Breaking Azure AD joined endpoints in zero-trust environments

How much trust is zero trust anyway? As more security controls are added to protect cloud accounts, much of that trust ends up on a users endpoint, where long-term credentials are stored which comply with strict security policies, such as Multi Factor Authentication and device compliancy.

To secure these credentials, hardware protection with a Trusted Platform Module is used where possible. But how effective are these security controls? I have been researching Azure AD device security for the past two years and have broken quite some security controls I encountered.

In this talk I’ll demonstrate how and what the consequences of these attacks are.

When a device is joined to Azure AD, several cryptographic secrets are stored in a secure part of the device’s hardware (Trusted Platform Module). These cryptographic secrets are used to prove authentication is happening from that device and the credentials were not simply extracted to elsewhere. When I first started looking at this implementation, there were several issues with it. The secrets to device authentication, although protected by a TPM, could be extracted using mimikatz by dumping the lsass process. During the following months, I researched other attack avenues that could accomplish the same without needing to dump the lsass process. In fact, I discovered it was possible to bypass the protection by the TPM in its entirety and obtain long-lived trusted access tokens without even needing Administrator privileges on the device. Meanwhile, Microsoft improved the authentication flow and changed how the TPM is used during authentication.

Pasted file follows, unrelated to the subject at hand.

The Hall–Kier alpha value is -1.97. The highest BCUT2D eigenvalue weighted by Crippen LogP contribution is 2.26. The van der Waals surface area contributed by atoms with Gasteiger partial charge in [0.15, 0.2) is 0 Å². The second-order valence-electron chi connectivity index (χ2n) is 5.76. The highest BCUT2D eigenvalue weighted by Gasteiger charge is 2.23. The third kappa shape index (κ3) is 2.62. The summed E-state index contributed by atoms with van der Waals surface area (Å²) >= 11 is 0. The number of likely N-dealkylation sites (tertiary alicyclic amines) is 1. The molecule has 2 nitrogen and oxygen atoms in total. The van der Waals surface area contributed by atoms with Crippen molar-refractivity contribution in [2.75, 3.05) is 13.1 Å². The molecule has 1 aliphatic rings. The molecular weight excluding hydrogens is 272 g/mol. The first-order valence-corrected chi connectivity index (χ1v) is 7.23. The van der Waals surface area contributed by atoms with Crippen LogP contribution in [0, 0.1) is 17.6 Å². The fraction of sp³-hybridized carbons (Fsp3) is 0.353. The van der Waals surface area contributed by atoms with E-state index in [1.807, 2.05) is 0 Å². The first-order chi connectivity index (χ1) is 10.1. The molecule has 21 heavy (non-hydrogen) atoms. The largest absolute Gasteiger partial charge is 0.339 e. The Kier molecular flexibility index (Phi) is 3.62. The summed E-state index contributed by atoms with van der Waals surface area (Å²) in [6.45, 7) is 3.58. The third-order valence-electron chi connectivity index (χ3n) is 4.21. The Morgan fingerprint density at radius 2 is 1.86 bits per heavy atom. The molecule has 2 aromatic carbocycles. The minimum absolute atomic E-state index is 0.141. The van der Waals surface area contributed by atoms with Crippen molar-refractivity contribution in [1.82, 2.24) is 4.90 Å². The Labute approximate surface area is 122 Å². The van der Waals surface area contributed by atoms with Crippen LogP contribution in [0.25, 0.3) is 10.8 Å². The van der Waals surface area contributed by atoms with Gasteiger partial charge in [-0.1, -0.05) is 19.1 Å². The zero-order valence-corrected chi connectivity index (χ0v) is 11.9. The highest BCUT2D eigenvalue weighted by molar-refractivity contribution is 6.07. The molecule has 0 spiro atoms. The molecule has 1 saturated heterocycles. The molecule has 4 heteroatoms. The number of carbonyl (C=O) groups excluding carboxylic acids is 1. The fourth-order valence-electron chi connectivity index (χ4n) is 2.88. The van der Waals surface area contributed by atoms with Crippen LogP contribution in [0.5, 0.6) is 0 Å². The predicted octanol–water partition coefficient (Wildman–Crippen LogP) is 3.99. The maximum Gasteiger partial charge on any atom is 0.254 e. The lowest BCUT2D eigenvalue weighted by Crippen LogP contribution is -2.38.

In this talk I walk you through all the details of the discovery of these vulnerabilities, and how they were eventually patched by Microsoft throughout 2021 and 2022.

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